From grand architecture, fine museums, and leafy parks, to thermal baths, fantastic food, and a buzzing nightlife, Hungary’s capital city, Budapest has enough sights and attractions to keep you entertained for at least a week.
But if the bustle of life in a city with nearly 1.8 million inhabitants gets too much for you, then you can hop on a train (they leave Budapest’s Keleti Station every hour) to the picturesque town of Eger, nestled in a fertile valley in the Bükk Hills in northeastern Hungary.
Just a 15-minute walk from the train station will bring you to Eger’s compact pedestrianised centre. Here you’ll find a network of narrow, twisting cobbled streets lined with well-preserved, brightly-painted Baroque architecture.
There are something in the region of 175 historic monuments in Eger, a number only surpassed by Budapest and Sopron – which is pretty impressive considering the town’s diminutive size.
Historically the most important monument in Eger is its castle, as – although the structure itself dates back to the 13th century – it was an event that took place here in 1552 that helped to put Hungary on the map.
Against all odds a small Hungarian army of approximately 2000 soldiers, led by Dobó István, managed to repel an 80,000-strong Turkish attack in a battle that is now known as the Siege of Eger.
Although the Turks finally managed to capture Eger in 1596 (and subsequently ruled the town for almost a century), the beautifully-reconstructed castle still serves as a visual reminder of this incredible victory.
There’s a museum and art gallery on-site, and you can even watch a 3D film documenting the town’s history (although you’ll have to pay for that).
You can enjoy some sweeping views of the town from the terrace of the renovated Dobó Bastion, but the best views of Eger are from the top of its 40-metre high Turkish minaret – one the few reminders of the Ottoman occupation.
There are 97 steps to reach the top (yes, I counted them just to make sure!) but avoid the climb if you’re at all claustrophobic; it’s the narrowest tower I’ve ever squeezed inside!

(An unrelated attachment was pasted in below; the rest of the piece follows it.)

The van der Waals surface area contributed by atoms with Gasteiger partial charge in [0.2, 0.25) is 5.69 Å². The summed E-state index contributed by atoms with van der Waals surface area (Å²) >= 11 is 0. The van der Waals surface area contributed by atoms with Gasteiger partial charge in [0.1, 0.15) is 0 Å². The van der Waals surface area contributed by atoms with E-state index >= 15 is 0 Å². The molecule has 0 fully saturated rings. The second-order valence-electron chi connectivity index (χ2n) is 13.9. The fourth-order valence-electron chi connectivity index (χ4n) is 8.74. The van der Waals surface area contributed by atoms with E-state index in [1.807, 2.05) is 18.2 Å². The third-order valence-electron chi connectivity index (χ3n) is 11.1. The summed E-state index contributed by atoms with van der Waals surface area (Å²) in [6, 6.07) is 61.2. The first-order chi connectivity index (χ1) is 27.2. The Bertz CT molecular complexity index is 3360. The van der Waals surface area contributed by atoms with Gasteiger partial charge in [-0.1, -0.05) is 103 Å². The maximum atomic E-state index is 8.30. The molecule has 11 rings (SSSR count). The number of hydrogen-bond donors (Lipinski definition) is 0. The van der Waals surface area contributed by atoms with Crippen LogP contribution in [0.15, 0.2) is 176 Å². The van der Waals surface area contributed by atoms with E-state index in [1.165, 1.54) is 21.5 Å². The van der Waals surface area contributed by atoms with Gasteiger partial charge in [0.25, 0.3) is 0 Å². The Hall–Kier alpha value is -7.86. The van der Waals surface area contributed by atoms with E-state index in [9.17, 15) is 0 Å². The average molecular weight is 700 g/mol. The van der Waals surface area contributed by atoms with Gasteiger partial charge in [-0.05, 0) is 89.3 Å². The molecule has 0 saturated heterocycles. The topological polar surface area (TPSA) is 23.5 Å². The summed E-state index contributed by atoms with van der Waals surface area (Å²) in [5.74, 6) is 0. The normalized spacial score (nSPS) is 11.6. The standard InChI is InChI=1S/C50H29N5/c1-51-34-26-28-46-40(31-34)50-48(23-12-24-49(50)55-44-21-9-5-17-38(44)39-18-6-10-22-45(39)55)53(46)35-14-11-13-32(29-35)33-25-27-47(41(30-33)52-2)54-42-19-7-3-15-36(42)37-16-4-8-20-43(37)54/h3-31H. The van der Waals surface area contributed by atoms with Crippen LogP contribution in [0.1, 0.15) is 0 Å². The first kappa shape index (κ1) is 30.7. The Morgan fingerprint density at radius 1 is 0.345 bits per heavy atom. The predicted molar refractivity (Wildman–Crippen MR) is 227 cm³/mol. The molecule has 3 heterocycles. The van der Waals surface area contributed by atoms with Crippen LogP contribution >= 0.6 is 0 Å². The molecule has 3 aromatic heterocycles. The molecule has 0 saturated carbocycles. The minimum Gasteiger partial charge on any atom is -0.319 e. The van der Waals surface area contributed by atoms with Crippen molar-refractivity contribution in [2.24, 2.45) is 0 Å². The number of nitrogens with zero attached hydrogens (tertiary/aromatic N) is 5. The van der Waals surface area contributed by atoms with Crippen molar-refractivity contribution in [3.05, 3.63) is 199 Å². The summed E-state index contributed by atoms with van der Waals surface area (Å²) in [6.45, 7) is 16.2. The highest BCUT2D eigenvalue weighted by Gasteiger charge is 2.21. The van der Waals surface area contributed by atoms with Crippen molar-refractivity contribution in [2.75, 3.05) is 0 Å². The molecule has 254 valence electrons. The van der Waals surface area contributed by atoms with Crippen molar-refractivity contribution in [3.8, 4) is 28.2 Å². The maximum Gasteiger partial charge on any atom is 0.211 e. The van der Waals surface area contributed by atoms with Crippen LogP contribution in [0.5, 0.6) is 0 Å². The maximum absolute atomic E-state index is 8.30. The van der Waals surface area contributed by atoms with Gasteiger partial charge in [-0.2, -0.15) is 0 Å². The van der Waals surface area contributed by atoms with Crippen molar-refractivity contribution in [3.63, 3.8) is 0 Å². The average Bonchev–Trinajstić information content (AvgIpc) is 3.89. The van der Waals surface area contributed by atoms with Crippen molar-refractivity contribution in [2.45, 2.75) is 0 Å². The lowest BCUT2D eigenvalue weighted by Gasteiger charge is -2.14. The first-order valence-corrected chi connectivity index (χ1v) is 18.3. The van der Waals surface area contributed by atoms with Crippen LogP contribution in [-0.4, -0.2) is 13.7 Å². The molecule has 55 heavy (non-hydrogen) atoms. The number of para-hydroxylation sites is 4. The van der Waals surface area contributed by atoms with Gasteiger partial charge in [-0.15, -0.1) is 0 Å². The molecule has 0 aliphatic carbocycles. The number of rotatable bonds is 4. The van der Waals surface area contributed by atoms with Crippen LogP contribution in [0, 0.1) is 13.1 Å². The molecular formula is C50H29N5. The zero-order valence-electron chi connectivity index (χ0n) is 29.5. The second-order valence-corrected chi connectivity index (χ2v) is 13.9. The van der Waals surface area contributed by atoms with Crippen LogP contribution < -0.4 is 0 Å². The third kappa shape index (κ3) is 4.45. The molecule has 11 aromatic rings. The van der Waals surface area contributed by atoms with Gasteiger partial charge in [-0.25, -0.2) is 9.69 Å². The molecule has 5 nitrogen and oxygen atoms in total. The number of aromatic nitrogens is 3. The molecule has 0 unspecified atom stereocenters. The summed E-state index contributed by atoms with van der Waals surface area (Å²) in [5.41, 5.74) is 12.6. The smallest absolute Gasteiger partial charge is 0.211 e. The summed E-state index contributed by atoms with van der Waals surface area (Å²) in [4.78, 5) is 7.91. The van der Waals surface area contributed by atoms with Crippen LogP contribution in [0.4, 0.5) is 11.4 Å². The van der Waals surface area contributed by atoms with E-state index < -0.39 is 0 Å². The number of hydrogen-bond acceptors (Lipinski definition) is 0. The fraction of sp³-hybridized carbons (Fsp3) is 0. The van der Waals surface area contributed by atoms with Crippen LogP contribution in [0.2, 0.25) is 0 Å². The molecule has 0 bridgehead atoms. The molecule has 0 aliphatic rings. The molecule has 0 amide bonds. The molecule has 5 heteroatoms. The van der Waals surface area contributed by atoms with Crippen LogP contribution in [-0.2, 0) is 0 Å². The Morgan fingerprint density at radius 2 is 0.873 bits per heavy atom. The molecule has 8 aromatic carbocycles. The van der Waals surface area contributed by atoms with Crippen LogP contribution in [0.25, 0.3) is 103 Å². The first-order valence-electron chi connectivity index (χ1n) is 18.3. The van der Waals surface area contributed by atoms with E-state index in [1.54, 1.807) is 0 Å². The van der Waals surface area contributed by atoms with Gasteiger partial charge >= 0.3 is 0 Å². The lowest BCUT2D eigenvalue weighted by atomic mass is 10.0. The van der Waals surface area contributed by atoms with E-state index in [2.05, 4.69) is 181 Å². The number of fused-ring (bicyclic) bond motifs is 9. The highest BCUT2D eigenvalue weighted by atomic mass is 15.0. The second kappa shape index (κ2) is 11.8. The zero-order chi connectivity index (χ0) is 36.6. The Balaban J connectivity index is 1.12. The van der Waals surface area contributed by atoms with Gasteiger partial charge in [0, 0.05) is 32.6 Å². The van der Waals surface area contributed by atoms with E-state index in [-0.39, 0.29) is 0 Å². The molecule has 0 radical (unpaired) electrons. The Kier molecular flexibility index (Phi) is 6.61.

Whilst its historic castle, colourful Baroque facades, broad squares and towering cathedral are reason enough to pay Eger a visit, the main draw for tourists to this town is located a short 20-minute walk from the centre – in an area known romantically as the Valley of the Beautiful Women.
Indecipherable from its odd name (the origin of which has been lost to legend), the Valley of the Beautiful Women is actually Hungary’s best-known wine growing region.
But this is no ordinary wine-growing region.
Each vineyard here (of which there are over 200) operates its own cellar in the Valley of the Beautiful Women. These cellars have been carved into the several-hundred-metre-thick rhyolitic tuff, a kind of volcanic rock that can permanently maintain wine at a temperature of 10-15 degrees.
Around a quarter of the cellars here are open to the public which means that you can pop in and sample some local specialities for a fraction of the price that you’d pay in a nearby restaurant.
It’s almost like a pub-crawl where you can only drink wine (and primarily red wine, too – which, incidentally, is my favourite).
Obviously it’s impossible to make it around all 50 wine cellars in an afternoon (and to be quite honest I’m not sure why you’d want to; that’s A LOT of wine!), so the best thing to do is to sample a few different wines in a few different cellars. I can’t say that we found any particular cellar that stood out over the others for the quality of its wine, but we were rather keen on the complimentary live music at this one.
The most famous wine that’s produced here in the Valley of the Beautiful Women is a medium to full-bodied red wine called Egri Bikavér (“Bulls Blood”). The origin of its name goes back as far as 1552 and the Hungarian victory at the Siege of Eger.
Legend has it that Dobó István fed barrels of red wine to his troops before battle, in order to boost their morale. After their seemingly miraculous victory, rumours spread around the Turkish ranks that the Hungarians had actually been drinking blood from bulls in order to sustain their improbable strength. This theory would also explain the red-stained beards of Dobó István‘s army.
If you fancy taking any wine home with you make sure you bring a couple of plastic bottles; cellar owners will fill an empty litre bottle with wine for anywhere between 400 and 700 forints (£1.00-£1.73). Considering that wines from the Eger region in Hungary are considered to be some of the best in Europe, that’s a damn good deal!
- Although the journey times are approximately the same, if you want to get a direct train to/from Eger, you’ll need to catch one that leaves on the odd hour. The last direct train back from Eger is 19:04 and the last indirect one is 19:31 (but this doesn’t run at the weekend). The wine cellars at the Valley of the Beautiful Women close at 8pm anyway, so you’ll only be missing an hour of drinking time by forgoing an overnight stay. You can see an up-to-date timetable here.
- Although we didn’t stay overnight and don’t feel that you really need to in order to explore the main sights in the city, if you do decide to do so then check out Booking, which is my go-to site for booking budget accommodation abroad.
- If you’d like to do more research on the area, you can purchase Lonely Planet‘s latest Hungary guide here.
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